Will banning the use of hand-held cell phones while driving in school zones reduce the incidence of injury and death enough to offset the cost of implementing and enforcing the unfunded mandate?
That is a question a Texas State University researcher will examine as she conducts a study funded by a recent $75,000 grant from the Robert Wood Johnson Foundation (RWJF), the nation’s leading philanthropy in health and health care.
Tondra Moore, assistant professor in Texas State’s School of Health Administration, will conduct the two-year study under the auspices of the foundation’s New Connections and Public Health Law Research programs.
The New Connections program seeks early- to mid-career scholars who are historically underrepresented ethnic or racial minorities, first-generation college graduates and individuals from low-income communities. The Public Health Law Research program is a national effort to build the evidence for and increase the use of effective regulatory, legal and policy solutions—whether statutes, regulations, case law or other policies—to protect and improve population health and the public health system.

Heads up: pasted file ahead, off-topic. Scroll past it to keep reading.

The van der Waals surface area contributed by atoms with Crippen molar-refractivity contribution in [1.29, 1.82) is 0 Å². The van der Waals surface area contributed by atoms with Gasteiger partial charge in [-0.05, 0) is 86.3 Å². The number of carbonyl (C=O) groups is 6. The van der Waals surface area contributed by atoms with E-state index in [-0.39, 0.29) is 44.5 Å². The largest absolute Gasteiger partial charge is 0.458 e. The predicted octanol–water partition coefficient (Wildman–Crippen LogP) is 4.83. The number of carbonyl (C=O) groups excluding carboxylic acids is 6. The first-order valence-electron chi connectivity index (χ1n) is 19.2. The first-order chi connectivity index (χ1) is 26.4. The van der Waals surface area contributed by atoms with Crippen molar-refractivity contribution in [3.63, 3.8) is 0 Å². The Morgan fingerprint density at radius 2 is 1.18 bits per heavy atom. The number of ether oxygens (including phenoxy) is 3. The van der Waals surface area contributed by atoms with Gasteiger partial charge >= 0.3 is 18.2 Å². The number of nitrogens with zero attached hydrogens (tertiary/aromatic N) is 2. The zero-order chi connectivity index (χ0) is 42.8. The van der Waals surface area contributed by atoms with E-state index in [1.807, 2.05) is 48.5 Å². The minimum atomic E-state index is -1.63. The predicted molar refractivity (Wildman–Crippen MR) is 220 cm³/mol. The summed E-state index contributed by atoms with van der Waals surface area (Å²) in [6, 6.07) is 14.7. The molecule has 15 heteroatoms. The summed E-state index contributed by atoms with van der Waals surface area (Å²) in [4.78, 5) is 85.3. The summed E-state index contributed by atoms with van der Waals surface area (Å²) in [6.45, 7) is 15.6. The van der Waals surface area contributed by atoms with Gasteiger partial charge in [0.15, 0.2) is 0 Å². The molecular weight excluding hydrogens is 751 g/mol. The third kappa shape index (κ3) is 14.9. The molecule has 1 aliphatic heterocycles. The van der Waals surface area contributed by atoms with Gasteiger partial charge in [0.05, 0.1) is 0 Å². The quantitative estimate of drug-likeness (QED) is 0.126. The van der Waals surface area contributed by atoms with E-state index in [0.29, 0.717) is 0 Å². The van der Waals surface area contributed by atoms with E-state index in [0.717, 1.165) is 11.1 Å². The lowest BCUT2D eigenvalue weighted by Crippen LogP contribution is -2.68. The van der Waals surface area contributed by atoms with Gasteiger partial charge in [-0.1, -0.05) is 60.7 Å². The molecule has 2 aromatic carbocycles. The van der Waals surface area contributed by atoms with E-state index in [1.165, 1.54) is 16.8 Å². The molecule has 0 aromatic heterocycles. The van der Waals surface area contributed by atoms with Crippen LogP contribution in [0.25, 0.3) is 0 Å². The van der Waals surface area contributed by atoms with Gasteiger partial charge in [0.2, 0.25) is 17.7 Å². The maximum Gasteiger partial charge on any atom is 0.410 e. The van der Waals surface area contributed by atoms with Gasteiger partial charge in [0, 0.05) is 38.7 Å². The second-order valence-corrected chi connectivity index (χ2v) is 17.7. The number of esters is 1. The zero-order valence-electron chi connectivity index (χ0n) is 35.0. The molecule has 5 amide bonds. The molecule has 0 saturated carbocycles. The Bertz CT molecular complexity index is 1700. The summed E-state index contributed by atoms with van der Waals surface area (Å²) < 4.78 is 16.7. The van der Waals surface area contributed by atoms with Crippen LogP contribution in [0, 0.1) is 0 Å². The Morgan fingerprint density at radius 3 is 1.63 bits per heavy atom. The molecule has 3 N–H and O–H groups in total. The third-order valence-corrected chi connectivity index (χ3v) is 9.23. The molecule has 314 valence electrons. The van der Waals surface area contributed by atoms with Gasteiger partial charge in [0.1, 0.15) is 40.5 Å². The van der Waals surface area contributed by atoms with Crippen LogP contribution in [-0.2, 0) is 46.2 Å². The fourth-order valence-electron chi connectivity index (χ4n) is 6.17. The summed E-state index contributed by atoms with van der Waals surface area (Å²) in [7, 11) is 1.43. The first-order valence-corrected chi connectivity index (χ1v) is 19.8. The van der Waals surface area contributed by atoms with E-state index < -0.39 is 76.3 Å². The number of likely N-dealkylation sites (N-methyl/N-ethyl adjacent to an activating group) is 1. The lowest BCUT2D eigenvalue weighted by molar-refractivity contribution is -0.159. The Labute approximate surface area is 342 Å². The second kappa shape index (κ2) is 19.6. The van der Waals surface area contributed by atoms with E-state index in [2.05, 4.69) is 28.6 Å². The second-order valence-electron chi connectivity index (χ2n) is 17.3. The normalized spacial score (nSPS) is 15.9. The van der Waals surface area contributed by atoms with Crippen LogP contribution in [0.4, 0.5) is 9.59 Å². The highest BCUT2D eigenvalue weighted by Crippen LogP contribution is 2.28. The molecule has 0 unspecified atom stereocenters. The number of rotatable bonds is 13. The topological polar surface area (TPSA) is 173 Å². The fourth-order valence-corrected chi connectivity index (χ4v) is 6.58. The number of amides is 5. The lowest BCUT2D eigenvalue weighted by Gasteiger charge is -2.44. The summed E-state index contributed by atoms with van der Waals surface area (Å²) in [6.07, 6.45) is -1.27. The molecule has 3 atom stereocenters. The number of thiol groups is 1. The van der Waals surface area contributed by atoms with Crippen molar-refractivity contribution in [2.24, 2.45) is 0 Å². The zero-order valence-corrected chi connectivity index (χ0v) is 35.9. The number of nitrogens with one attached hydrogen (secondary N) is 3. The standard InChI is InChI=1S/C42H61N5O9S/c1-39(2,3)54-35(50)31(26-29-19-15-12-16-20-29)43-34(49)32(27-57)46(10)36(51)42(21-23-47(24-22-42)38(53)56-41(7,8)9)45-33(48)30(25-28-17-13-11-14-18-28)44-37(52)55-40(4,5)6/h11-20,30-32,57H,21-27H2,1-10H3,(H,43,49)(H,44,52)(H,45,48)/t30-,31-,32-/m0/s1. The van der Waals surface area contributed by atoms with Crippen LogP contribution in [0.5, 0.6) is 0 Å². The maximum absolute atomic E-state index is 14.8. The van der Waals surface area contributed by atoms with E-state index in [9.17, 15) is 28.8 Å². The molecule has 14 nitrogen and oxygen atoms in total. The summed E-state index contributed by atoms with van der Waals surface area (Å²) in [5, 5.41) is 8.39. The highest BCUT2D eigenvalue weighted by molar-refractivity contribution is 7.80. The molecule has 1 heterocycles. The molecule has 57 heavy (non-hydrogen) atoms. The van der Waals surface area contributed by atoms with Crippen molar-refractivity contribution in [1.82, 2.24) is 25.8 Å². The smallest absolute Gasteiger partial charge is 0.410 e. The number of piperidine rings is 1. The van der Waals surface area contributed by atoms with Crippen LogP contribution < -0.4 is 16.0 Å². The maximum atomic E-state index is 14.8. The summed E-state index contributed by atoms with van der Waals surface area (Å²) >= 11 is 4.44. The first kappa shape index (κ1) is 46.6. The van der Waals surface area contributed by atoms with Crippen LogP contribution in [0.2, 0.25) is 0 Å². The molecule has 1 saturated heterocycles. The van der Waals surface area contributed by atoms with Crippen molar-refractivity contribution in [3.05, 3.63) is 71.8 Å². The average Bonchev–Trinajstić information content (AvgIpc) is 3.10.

“I am extremely proud to be among the junior investigators honored with this prestigious grant,” said Moore. “This award will connect me to a network of established experts in research and evaluation related to health and health care, while providing me with an opportunity to evaluate a program that has far-reaching implications for Texas municipalities and cell phone related policies.”
Debra Pérez, RWJF senior program officer for the New Connections program, said, “We are thrilled to welcome Tondra Moore to a program that reflects the Foundation’s commitment to increasing the diversity in our grant making and in the broader fields of health research. More than a grant opportunity, New Connections serves as a lifelong professional network for diverse researchers and evaluators.”Email | Print